There are also three different roof designs available. There is a hardtop with removable panels (you can take the hardtop off altogether), a soft-top canvas that can fold away or be removed completely, or you can go 'full-beans Jeep'. This means you can remove the windscreen and doors and journey along with the elements in your hair, eyes, mouth and ears.


The Jeep Wrangler didn’t do particularly well when crash-tested by Euro NCAP.

In fact, it did dreadfully. With so many vehicles comfortably earning five stars nowadays, even a four-star rating is frowned upon. The Wrangler? One star. Oops.

It scored just 50 per cent for adult occupants, 69 per cent for children, 49 per cent for pedestrians and 32 per cent for safety assists.

To add insult to potentially literal injury, this was back in 2018 – and Euro NCAP has made its safety tests even more stringent since then. Therefore, it wouldn’t even score as highly if re-tested today.

However, the Wrangler does have more safety tech on it nowadays. It has forward collision warning and mitigation, adaptive cruise control with automatic stop (so it’ll bring you to a halt if it needs to), rear park assist, a rear-view camera, and speed control when in hill-descent mode.

Also, this is a raw, traditional vehicle – and it’s important to put it in context. Euro NCAP testing is based on cars crashing, primarily at speed. Jeep will argue that if used for its intended purpose, the Wrangler will barely be going quickly enough to have a smash. And, given it’s designed to tackle mountainous terrain and sludgy mud swamps, the automaker has a point.

There is an element of the utilitarian feeling of ‘you’re buying a steel can, albeit a robust one, but it’s still a steel can’. And it’s important to realise that even a one-star rated car is enough to be deemed sufficiently safe to be sold and meet basic safety regulations.

So, it’s essential to look at things in context – but it is something to beware of if you intend to use the Wrangler on the road all the time.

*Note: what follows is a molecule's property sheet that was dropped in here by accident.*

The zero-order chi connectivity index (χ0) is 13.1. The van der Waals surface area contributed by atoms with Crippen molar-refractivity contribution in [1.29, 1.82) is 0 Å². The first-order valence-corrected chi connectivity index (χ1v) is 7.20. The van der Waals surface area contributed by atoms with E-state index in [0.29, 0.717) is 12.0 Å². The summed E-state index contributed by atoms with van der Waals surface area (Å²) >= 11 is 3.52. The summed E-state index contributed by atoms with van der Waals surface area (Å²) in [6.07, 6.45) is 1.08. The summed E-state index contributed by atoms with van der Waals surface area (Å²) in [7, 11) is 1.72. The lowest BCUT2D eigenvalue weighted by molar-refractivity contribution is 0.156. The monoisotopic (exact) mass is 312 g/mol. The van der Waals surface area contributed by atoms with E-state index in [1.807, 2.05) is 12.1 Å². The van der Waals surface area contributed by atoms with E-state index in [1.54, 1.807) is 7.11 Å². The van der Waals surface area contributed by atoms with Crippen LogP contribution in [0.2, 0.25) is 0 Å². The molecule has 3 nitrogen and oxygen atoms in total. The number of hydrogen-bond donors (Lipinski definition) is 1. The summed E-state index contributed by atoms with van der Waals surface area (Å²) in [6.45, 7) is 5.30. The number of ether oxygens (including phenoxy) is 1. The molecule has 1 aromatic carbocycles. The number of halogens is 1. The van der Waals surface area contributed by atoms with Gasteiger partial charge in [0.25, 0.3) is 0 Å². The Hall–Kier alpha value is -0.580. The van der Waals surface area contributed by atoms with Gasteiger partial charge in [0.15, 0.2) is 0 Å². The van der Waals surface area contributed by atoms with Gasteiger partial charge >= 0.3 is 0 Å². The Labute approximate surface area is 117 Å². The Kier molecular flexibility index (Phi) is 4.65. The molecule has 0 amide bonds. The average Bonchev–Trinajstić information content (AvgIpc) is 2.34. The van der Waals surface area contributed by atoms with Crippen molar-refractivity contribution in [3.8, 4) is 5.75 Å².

You can choose from several colours. The Wrangler comes in solid white as standard. But, if you want black, red, ‘nacho’ orange, dark grey, metallic silver, granite crystal metallic, or hydro blue metallic pearl, it costs extra.

There’s a special mention, too, for our favourite colours: ‘Sarge Green’ (hint: it’s army green) and ‘Snazzberry’ metallic pearl – basically a maroon. These shades also cost more.

You can swap to different 17-inch alloys for a little more if you want to, while there’s a choice of black or ‘dark saddle’ interiors for no additional charge.

Accessories come in the form of stickers, while a satin black grille can be yours for a snip. Elsewhere, a hardtop headliner and ‘slush mats’ can be had for very little further outlay.

If you can't decide whether to have the hardtop or soft top, you can pay to have both – they can then be interchanged as you see fit.

Finally, the Technology Pack, which includes blind-spot monitoring with rear cross-path detection, plus passive entry, is a tempting optional extra.

Rival Cars

The main rival is arguably the Toyota Land Cruiser, which is undoubtedly better on the road, but the Jeep feels superior off-road.

There is also the Land Rover Defender, but similar-shaped cars at opposite ends of the price spectrum include the Suzuki Jimny and the Mercedes G-Class.

If you’re just after an SUV or 4x4, then there are loads of alternatives to choose from, from the BMW X3 to the very underrated Dacia Duster.

Verdict & Next Steps

The reality is that the Wrangler is a vehicle you have to want to lease because it's, well, a Wrangler.

Just like the old-school Land Rover Defender, you don’t drive one of them because it’s better than other 4x4s. Instead, you drive it because it’s a Defender, and you want to be seen in one.

The Wrangler is unimpressive on the road, but it’s as authentic and traditional off the road as you can imagine.

It doesn’t so much compete with rivals – it sits in its own class: crossovers, small SUVs, big SUVs, Wranglers.

We can’t recommend it as an on-road vehicle at all. If you’ve no desire to take it on the rough stuff, look elsewhere – maybe within Jeep’s range of other cars. But the Wrangler will do your head in if you have to live with it as an everyday vehicle, unless you live on a farm or halfway up a mountain.

It is also expensive. Our version, the Rubicon, is getting on for sixty-grand if you were to buy rather than lease it. It's also costly to run due to its poor fuel economy.

In truth, the entry-level Sahara trim comes with most of the kit you'd need unless you're going to be tackling really tough terrain, so that will save some money.

But the Toyota Land Cruiser costs less and is far easier to live with every day.

Where to next?

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**Score based on Select’s unique meta score analysis, taking into account the UK’s top five leading independent car website reviews of the Jeep Wrangler

**Correct as of 09/02/2022. Based on 9 months initial payment, 5,000 miles over a 48 month lease. Initial payment equivalent to 9 monthly payments or £4,799.88  Ts and Cs apply. Credit is subject to status.